South Africa has an estimated 75 % treatment gap for common mental disorders with only 25% of people receiving treatment of any kind for their condition (1). To address this gap, the South African Department of Health has adopted the integration of mental health care into routine services, including screening for mental health disorders, at a primary health care (PHC) level using a task sharing approach as a policy imperative (2). While this may increase service availability, a lack of perceived need or awareness of signs and symptoms and lack of awareness of service availability impacts demand for mental health services (3, 4). Additionally, stigma and misinformation about mental health and treatment pose barriers to help seeking, particularly in African contexts where mental illness is highly stigmatised (5). Integration of mental health services at a community level is fundamental to strengthening health systems (6) including interventions that increase mental health literacy to improve help seeking for mental health disorders (5, 7) and mental health screening to improve detection of mental health problems at a community level (4).
Screening tools for mental health have shown to improve detection of disorders at a community level and are an important first step along the treatment cascade to reduce the treatment gap (4, 7). It is important that screening tools developed are culturally appropriate (8) particularly when used at a community level (9, 10). Checklist based screening tools are mostly developed in high income contexts and often lack cultural sensitivity (8). Detection at a community level by lay workers using an alternative prototype matching approach has been found to promote mental health service use in developing contexts (3, 4, 7). Prototype matching involves detecting a mental health condition by matching a patient’s symptoms against a prototype paragraph-length description of the condition (11).
Community health workers (CHWs) provide an important link between communities and PHC facilities and have been found effective in detection and linkage to care for physical (12-14) (15) and mental health conditions in low- and middle-income countries [LMICs] (4, 7). The South African Department of Health (DoH) has implemented a PHC re-engineering strategy which includes the development of PHC community health teams formally known as Ward based PHC outreach teams with a focus on health promotion and prevention at community level (16). The teams are made up of CHWs supervised by an Outreach Team Leader (OTL), usually an enrolled or professional nurse, and are linked to PHC facilities (17). Their central role is health promotion, screening and linkage to care at a PHC facility level (18). Up until now, they have mainly focused on physical health conditions.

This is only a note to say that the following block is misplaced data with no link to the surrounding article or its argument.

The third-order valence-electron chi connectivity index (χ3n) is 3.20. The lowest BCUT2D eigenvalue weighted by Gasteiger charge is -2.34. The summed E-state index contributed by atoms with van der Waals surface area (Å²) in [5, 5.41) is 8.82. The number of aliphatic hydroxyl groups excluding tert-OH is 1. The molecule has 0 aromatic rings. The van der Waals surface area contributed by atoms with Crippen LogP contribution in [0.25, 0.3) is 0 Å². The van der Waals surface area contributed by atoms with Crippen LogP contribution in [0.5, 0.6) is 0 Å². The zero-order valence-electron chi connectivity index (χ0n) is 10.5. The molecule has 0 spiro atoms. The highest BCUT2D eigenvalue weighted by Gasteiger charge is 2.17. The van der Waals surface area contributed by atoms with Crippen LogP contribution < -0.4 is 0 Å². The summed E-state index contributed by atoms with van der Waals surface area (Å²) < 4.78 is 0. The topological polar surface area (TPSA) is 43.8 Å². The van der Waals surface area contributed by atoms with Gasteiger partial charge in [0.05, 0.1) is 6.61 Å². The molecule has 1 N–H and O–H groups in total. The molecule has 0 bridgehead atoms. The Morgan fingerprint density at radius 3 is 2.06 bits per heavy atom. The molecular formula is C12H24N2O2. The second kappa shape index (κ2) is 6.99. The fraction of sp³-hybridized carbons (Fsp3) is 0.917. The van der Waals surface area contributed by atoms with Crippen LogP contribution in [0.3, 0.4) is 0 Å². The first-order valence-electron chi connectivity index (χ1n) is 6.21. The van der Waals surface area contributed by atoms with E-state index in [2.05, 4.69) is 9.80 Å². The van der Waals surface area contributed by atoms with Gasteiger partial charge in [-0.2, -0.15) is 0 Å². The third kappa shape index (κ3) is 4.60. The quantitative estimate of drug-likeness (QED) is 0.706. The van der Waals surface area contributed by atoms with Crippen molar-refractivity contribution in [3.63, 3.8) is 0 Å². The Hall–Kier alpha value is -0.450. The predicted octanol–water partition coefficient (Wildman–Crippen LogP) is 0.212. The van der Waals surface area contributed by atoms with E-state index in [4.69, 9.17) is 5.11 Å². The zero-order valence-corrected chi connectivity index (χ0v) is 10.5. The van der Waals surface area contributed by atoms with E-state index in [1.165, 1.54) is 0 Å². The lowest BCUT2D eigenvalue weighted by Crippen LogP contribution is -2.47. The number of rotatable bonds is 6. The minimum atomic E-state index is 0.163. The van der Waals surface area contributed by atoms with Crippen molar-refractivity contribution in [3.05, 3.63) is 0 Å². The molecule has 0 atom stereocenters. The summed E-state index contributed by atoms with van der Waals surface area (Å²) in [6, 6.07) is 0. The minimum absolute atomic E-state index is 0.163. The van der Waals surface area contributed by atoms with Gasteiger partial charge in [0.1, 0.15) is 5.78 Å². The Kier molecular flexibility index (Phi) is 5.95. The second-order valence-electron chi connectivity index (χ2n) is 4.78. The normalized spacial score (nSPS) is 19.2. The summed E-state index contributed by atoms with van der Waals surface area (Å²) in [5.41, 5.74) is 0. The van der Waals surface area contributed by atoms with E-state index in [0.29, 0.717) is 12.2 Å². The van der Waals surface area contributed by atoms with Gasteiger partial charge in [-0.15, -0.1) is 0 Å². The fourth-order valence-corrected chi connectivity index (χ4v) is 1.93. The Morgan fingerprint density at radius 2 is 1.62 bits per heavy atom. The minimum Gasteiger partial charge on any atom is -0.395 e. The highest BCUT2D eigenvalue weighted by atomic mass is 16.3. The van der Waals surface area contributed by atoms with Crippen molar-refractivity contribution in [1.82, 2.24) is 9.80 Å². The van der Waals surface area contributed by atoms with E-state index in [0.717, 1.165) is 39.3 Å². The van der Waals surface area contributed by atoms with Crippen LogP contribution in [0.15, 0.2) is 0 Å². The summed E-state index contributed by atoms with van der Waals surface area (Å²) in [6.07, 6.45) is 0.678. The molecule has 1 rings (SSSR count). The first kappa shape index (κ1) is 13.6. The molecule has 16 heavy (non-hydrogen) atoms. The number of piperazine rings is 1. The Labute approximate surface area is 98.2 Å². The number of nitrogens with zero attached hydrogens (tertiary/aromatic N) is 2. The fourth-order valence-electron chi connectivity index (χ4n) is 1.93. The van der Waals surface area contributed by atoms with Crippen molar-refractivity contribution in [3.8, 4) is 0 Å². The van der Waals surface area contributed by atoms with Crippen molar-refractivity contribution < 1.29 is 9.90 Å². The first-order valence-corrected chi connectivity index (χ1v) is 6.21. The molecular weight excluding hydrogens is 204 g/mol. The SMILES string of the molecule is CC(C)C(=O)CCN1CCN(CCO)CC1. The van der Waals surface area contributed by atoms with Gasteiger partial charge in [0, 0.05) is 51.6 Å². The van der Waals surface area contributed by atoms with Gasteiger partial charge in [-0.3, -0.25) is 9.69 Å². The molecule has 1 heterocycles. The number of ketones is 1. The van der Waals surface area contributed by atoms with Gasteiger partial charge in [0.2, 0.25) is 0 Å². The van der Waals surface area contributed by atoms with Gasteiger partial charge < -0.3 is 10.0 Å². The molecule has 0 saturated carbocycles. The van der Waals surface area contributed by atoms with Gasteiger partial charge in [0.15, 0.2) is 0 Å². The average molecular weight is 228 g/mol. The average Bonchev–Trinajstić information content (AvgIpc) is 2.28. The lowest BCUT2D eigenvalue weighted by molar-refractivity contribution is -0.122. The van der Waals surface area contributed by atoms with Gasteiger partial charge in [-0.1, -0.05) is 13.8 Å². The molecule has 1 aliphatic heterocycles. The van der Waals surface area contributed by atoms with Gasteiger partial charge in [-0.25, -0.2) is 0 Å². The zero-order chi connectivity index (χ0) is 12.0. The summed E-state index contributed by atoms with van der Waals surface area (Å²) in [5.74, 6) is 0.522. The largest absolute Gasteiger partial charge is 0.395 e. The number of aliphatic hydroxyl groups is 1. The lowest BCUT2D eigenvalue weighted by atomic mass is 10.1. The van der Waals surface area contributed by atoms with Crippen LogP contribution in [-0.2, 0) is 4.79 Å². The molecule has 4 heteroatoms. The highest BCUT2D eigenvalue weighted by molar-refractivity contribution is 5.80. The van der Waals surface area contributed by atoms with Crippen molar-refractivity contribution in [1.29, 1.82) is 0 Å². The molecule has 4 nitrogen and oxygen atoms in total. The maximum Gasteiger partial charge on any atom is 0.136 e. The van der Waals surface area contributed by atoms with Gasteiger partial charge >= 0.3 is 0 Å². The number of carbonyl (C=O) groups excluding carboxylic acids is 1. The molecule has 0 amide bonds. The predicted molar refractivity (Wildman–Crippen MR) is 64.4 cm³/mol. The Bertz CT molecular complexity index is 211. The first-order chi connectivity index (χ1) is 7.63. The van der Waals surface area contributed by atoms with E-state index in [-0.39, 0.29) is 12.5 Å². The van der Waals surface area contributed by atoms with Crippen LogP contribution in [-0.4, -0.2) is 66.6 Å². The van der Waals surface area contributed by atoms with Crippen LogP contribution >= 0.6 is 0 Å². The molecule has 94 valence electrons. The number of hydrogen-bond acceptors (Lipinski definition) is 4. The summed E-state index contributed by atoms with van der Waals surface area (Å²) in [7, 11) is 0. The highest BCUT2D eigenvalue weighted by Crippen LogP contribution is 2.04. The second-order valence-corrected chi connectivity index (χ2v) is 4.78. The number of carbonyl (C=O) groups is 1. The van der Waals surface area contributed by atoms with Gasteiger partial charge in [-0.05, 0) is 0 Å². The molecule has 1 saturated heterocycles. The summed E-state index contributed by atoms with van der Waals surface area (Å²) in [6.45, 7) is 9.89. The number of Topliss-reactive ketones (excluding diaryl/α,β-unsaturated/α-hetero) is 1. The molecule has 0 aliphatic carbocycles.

This study is part of the Southern African Research Consortium for Mental health INTegration (SMhINT) project in collaboration with the KwaZulu-Natal Department of Health (KZN DoH), which has been using implementation science to evaluate the implementation of a collaborative care package for integrated primary mental health care (known as the Mental health INTegration [MhINT] package) for widespread scale-up using a learning health system approach (19). The implementation strategies used in MhINT to implement and scale up the collaborative care package include training, supporting tools and materials, and the use of continuous quality improvement [CQI] (20, 21).
The need to strengthen identification of common mental disorders at a PHC level was identified through the first stage evaluation of the original MhINT package (22, 23). This prompted the development and validation of the Brief Mental Health Screening Tool [BMH] (24) which has since been adopted by the KwaZulu-Natal DoH in the battery of screening tests offered at the PHC facility level as part of routine care. The BMH is a 7-item screening tool comprised of brief versions of the Alcohol Use Disorders Identification Test (AUDIT), the Patient Health Questionnaire (PHQ-9) and the General Anxiety Scale (GAD-7), and was validated for use within PHC facilities. In this regard the gold standard was professional nurse diagnosis using Adult Primary Care (APC) which is a nationally adopted integrated set of chronic care guidelines used by PHC nurses in South Africa (25).